'Don’t Play With Your Food' And Other Outdated Parenting Rules

by Annie Reneau
Originally Published: 
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Parenting looks a bit different in every generation—and so do the debates about what constitutes good parenting.

We’ve learned that authoritative parenting—maintaining high standards while still being responsive to kids’ emotional needs—is more effective than authoritarian or permissive parenting, for instance. While some still cling to tradition and rigidity, most parents have taken a kinder, more respectful approach to raising their kids than generations past — at least among the parents I know.

To illustrate this point, here are some parenting rules and ideas whose time has come and gone:

Don’t Play With Your Food

A lot of parents don’t like to see their kids playing with their food. Maybe it’s because I have a house full of creative types, but I don’t see the problem. As long as they’re going to eat it and aren’t wasting it, I don’t have an issue with my kids carving faces out of their pancakes or building a “campfire” out of their pretzels and cheese. Who hasn’t experienced the joy of putting an olive or raspberry on each of their fingers? As long as you’re going to eat it, play away, kids.

Boys Don’t Cry

It’s funny how society can go along with certain ideas for sooooo long, and how absolutely asinine some of those ideas look in hindsight. Yes, boys cry. And they should cry. They are human beings, just like girls, with a full range of human emotion. I genuinely wonder how much of the world’s warfare has been directly or indirectly caused by men having their emotions squashed as children.

(Side note: You know what else boys do? Scream. Whoever came up with the phrase “Scream like a little girl” has never heard any of my nephews scream. Every one of them screamed louder and higher than their female counterparts.)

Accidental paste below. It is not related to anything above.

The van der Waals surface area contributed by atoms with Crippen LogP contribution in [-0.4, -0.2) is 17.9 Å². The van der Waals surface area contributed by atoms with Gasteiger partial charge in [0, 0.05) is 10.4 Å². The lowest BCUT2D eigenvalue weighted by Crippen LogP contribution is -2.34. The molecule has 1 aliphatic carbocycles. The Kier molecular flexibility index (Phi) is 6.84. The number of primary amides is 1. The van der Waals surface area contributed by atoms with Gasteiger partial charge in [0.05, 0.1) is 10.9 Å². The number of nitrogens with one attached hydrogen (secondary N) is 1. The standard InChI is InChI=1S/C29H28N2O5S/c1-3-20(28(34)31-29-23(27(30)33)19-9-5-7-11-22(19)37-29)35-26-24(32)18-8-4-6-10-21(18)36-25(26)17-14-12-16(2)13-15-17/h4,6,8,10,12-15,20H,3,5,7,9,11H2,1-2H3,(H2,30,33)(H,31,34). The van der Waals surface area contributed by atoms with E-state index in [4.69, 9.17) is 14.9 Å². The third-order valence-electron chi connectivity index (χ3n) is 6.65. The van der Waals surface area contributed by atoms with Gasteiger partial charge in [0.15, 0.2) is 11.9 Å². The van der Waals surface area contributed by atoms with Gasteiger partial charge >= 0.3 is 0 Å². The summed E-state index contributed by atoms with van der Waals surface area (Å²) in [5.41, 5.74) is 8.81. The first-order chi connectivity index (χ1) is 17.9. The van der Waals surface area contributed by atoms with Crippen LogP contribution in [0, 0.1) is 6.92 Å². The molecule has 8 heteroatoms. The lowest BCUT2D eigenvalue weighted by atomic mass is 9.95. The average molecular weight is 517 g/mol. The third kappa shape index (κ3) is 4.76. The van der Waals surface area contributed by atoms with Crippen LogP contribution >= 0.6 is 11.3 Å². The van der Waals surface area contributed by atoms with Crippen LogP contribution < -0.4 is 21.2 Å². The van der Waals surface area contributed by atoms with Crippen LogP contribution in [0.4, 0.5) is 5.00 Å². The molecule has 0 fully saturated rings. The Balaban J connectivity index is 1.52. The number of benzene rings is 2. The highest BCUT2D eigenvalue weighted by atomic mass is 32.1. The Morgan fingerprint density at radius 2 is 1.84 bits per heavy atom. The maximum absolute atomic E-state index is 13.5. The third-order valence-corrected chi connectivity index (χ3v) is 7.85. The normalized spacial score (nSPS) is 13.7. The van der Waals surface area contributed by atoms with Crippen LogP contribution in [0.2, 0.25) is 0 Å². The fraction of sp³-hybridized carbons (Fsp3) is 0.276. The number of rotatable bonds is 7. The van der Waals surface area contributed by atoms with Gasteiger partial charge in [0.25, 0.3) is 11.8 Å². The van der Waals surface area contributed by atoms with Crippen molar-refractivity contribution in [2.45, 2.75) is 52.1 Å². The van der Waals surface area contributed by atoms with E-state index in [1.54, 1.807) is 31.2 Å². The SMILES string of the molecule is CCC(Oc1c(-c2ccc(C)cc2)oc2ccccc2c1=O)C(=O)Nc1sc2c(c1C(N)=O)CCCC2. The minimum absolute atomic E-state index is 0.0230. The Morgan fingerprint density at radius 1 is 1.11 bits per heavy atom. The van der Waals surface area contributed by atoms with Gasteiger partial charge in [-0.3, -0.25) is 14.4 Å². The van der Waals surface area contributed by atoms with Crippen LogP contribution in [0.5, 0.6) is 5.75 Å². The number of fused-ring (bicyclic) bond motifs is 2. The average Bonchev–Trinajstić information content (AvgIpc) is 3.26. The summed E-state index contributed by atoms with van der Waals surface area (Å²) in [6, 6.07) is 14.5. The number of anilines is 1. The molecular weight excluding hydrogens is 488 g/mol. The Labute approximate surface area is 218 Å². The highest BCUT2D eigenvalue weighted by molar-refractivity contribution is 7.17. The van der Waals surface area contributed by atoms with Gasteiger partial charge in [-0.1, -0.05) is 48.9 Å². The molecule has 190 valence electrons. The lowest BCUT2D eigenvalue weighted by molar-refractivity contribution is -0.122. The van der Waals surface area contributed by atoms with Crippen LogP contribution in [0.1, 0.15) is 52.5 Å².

Children Should Be Seen And Not Heard

I have to admit, when my kids won’t stop making random noises for no apparent reason or insist on all talking at once in the car, this sentiment sounds rather heavenly. Only for a moment, though. I can’t imagine missing out on the sound of my children’s laughter ringing through the house or watching their pretend play complete with impressive sound effects. I can’t fathom not wanting to hear my kids’ thoughts and questions about things.

Stop Crying Or I’ll Give You Something To Cry About

This one has always made me sad. The idea of a child being threatened with punishment from their parents just for crying is so far outside of any reasonable understanding of child development and human emotion it’s not even funny. I know how frustrating it can be when your child is crying uncontrollably, but how about a little empathy. Forcing a child to swallow their tears out of fear is a really great way to create a severely emotionally-stunted adult.

Obey Your Elders

I’m a fan of respecting elders, but obeying them is another story. There are far too many stories of “elders” abusing their authority or their power over children to make obeying elders by default the rule. I teach my kids to treat all people with respect, we talk about learning from the wisdom and life experience of older people, and we make sure they understand the importance of following rules and listening to whoever is in charge. But I won’t tell them they need to automatically do whatever an adult tells them to.

Clean Your Plate

This rule make sense in times and places of scarcity. But this holdover from the Great Depression era doesn’t make sense in times and places of plenty. I know adults who were told to clean their plate or weren’t allowed to leave the table until they ate all their food as children who never learned to recognize their own hunger and satiety cues. Again, we don’t want to waste food, but overeaten food is just as wasted as food left on a plate. And to me it’s more important to develop healthy eating habits in my kids than it is to save a few bites of casserole.

When we know better, we do better. Or we should anyway. It does make me wonder what parenting will look like a few generations from now. What parenting ideals do we hold now that will fall by the wayside?

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